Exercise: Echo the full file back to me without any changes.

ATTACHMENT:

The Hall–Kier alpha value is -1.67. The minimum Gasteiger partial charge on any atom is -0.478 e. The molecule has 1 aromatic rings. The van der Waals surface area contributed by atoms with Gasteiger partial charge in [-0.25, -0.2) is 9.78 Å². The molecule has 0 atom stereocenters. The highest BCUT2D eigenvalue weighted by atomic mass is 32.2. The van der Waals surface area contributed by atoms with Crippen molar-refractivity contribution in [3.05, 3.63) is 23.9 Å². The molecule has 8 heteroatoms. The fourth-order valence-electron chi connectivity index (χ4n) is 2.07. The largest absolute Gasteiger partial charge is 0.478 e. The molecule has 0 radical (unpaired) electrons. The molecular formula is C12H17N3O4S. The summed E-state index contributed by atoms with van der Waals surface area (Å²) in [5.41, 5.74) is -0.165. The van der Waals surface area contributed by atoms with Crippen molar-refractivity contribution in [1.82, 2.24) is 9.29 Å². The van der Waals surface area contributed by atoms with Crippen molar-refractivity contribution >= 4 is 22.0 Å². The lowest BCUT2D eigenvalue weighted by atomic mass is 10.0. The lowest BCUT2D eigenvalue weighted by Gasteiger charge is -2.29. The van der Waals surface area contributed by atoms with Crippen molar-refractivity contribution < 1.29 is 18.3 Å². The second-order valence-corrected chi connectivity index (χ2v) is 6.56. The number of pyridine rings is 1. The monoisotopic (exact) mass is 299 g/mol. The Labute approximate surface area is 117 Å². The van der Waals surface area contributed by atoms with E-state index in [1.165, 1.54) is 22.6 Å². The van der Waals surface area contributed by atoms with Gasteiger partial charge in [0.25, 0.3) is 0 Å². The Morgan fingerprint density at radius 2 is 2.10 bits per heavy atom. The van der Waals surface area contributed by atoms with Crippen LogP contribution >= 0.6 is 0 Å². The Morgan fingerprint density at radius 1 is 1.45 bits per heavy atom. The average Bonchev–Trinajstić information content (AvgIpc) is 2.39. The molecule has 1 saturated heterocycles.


The Hall–Kier alpha value is -1.67. The minimum Gasteiger partial charge on any atom is -0.478 e. The molecule has 1 aromatic rings. The van der Waals surface area contributed by atoms with Gasteiger partial charge in [-0.25, -0.2) is 9.78 Å². The molecule has 0 atom stereocenters. The highest BCUT2D eigenvalue weighted by atomic mass is 32.2. The van der Waals surface area contributed by atoms with Crippen molar-refractivity contribution in [3.05, 3.63) is 23.9 Å². The molecule has 8 heteroatoms. The fourth-order valence-electron chi connectivity index (χ4n) is 2.07. The largest absolute Gasteiger partial charge is 0.478 e. The molecule has 0 radical (unpaired) electrons. The molecular formula is C12H17N3O4S. The summed E-state index contributed by atoms with van der Waals surface area (Å²) in [5.41, 5.74) is -0.165. The van der Waals surface area contributed by atoms with Crippen molar-refractivity contribution in [1.82, 2.24) is 9.29 Å². The van der Waals surface area contributed by atoms with Crippen molar-refractivity contribution >= 4 is 22.0 Å². The lowest BCUT2D eigenvalue weighted by atomic mass is 10.0. The lowest BCUT2D eigenvalue weighted by Gasteiger charge is -2.29. The van der Waals surface area contributed by atoms with Crippen molar-refractivity contribution < 1.29 is 18.3 Å². The second-order valence-corrected chi connectivity index (χ2v) is 6.56. The number of pyridine rings is 1. The monoisotopic (exact) mass is 299 g/mol. The Labute approximate surface area is 117 Å². The van der Waals surface area contributed by atoms with E-state index in [1.165, 1.54) is 22.6 Å². The van der Waals surface area contributed by atoms with Gasteiger partial charge in [0.25, 0.3) is 0 Å². The Morgan fingerprint density at radius 2 is 2.10 bits per heavy atom. The van der Waals surface area contributed by atoms with Crippen LogP contribution >= 0.6 is 0 Å². The Morgan fingerprint density at radius 1 is 1.45 bits per heavy atom. The average Bonchev–Trinajstić information content (AvgIpc) is 2.39. The molecule has 1 saturated heterocycles.